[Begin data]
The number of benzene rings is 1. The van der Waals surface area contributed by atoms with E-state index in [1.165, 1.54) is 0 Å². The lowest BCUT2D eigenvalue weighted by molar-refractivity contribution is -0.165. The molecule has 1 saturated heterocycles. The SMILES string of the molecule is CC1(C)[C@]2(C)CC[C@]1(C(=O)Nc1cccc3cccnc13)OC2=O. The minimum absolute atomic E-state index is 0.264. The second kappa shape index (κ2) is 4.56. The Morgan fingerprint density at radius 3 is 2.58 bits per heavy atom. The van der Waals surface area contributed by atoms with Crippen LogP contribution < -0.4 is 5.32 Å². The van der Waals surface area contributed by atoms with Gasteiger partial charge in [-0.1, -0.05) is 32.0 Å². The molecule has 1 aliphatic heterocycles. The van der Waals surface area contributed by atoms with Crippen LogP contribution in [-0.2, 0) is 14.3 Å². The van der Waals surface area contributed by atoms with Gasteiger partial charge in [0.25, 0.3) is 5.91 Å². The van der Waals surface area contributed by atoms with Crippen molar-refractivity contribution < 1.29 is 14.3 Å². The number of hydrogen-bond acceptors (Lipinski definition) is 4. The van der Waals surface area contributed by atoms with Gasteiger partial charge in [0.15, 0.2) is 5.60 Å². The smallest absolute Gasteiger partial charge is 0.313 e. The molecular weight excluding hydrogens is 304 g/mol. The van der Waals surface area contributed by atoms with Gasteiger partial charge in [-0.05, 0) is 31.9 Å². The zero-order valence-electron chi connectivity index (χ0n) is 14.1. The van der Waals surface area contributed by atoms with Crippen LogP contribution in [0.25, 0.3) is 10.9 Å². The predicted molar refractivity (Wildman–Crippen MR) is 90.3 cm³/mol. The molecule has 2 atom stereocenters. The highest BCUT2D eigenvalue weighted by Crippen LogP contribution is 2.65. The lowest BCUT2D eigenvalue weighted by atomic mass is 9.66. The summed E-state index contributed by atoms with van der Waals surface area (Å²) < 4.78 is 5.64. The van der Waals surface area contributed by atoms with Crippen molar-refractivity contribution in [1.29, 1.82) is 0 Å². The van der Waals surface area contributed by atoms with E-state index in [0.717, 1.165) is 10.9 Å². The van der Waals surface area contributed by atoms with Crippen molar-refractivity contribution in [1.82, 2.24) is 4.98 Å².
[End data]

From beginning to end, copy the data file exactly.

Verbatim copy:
The number of benzene rings is 1. The van der Waals surface area contributed by atoms with E-state index in [1.165, 1.54) is 0 Å². The lowest BCUT2D eigenvalue weighted by molar-refractivity contribution is -0.165. The molecule has 1 saturated heterocycles. The SMILES string of the molecule is CC1(C)[C@]2(C)CC[C@]1(C(=O)Nc1cccc3cccnc13)OC2=O. The minimum absolute atomic E-state index is 0.264. The second kappa shape index (κ2) is 4.56. The Morgan fingerprint density at radius 3 is 2.58 bits per heavy atom. The van der Waals surface area contributed by atoms with Crippen LogP contribution < -0.4 is 5.32 Å². The van der Waals surface area contributed by atoms with Gasteiger partial charge in [-0.1, -0.05) is 32.0 Å². The molecule has 1 aliphatic heterocycles. The van der Waals surface area contributed by atoms with Crippen LogP contribution in [-0.2, 0) is 14.3 Å². The van der Waals surface area contributed by atoms with Gasteiger partial charge in [0.25, 0.3) is 5.91 Å². The van der Waals surface area contributed by atoms with Crippen molar-refractivity contribution < 1.29 is 14.3 Å². The number of hydrogen-bond acceptors (Lipinski definition) is 4. The van der Waals surface area contributed by atoms with Gasteiger partial charge in [0.15, 0.2) is 5.60 Å². The smallest absolute Gasteiger partial charge is 0.313 e. The molecular weight excluding hydrogens is 304 g/mol. The van der Waals surface area contributed by atoms with Gasteiger partial charge in [-0.05, 0) is 31.9 Å². The zero-order valence-electron chi connectivity index (χ0n) is 14.1. The van der Waals surface area contributed by atoms with Crippen LogP contribution in [0.25, 0.3) is 10.9 Å². The predicted molar refractivity (Wildman–Crippen MR) is 90.3 cm³/mol. The molecule has 2 atom stereocenters. The highest BCUT2D eigenvalue weighted by Crippen LogP contribution is 2.65. The lowest BCUT2D eigenvalue weighted by atomic mass is 9.66. The summed E-state index contributed by atoms with van der Waals surface area (Å²) < 4.78 is 5.64. The van der Waals surface area contributed by atoms with Crippen molar-refractivity contribution in [1.29, 1.82) is 0 Å². The van der Waals surface area contributed by atoms with E-state index in [0.717, 1.165) is 10.9 Å². The van der Waals surface area contributed by atoms with Crippen molar-refractivity contribution in [1.82, 2.24) is 4.98 Å².